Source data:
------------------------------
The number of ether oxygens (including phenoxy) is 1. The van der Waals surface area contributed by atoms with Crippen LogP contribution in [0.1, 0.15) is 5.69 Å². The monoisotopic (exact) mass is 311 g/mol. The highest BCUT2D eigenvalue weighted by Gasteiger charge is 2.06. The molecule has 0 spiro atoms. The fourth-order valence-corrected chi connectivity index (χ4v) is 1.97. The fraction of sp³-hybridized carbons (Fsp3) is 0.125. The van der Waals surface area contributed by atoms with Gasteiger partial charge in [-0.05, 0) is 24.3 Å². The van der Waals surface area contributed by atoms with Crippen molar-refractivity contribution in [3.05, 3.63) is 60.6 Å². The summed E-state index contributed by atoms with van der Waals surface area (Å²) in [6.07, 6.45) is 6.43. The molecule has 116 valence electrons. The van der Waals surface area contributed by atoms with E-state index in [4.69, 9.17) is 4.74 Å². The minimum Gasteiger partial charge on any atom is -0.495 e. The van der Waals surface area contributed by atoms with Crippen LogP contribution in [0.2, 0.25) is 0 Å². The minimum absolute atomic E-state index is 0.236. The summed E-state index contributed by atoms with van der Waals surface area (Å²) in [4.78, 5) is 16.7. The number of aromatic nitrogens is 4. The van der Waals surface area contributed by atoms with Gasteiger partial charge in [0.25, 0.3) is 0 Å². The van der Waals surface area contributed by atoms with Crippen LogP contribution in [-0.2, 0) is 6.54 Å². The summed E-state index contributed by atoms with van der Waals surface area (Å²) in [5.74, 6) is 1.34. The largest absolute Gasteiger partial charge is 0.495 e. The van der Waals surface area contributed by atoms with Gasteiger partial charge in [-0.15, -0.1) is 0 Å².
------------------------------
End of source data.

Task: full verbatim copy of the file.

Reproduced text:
The number of ether oxygens (including phenoxy) is 1. The van der Waals surface area contributed by atoms with Crippen LogP contribution in [0.1, 0.15) is 5.69 Å². The monoisotopic (exact) mass is 311 g/mol. The highest BCUT2D eigenvalue weighted by Gasteiger charge is 2.06. The molecule has 0 spiro atoms. The fourth-order valence-corrected chi connectivity index (χ4v) is 1.97. The fraction of sp³-hybridized carbons (Fsp3) is 0.125. The van der Waals surface area contributed by atoms with Gasteiger partial charge in [-0.05, 0) is 24.3 Å². The van der Waals surface area contributed by atoms with Crippen molar-refractivity contribution in [3.05, 3.63) is 60.6 Å². The summed E-state index contributed by atoms with van der Waals surface area (Å²) in [6.07, 6.45) is 6.43. The molecule has 116 valence electrons. The van der Waals surface area contributed by atoms with E-state index in [4.69, 9.17) is 4.74 Å². The minimum Gasteiger partial charge on any atom is -0.495 e. The van der Waals surface area contributed by atoms with Crippen LogP contribution in [0.2, 0.25) is 0 Å². The minimum absolute atomic E-state index is 0.236. The summed E-state index contributed by atoms with van der Waals surface area (Å²) in [4.78, 5) is 16.7. The number of aromatic nitrogens is 4. The van der Waals surface area contributed by atoms with Gasteiger partial charge in [0.25, 0.3) is 0 Å². The van der Waals surface area contributed by atoms with Crippen LogP contribution in [-0.2, 0) is 6.54 Å². The summed E-state index contributed by atoms with van der Waals surface area (Å²) in [5.74, 6) is 1.34. The largest absolute Gasteiger partial charge is 0.495 e. The van der Waals surface area contributed by atoms with Gasteiger partial charge in [-0.15, -0.1) is 0 Å².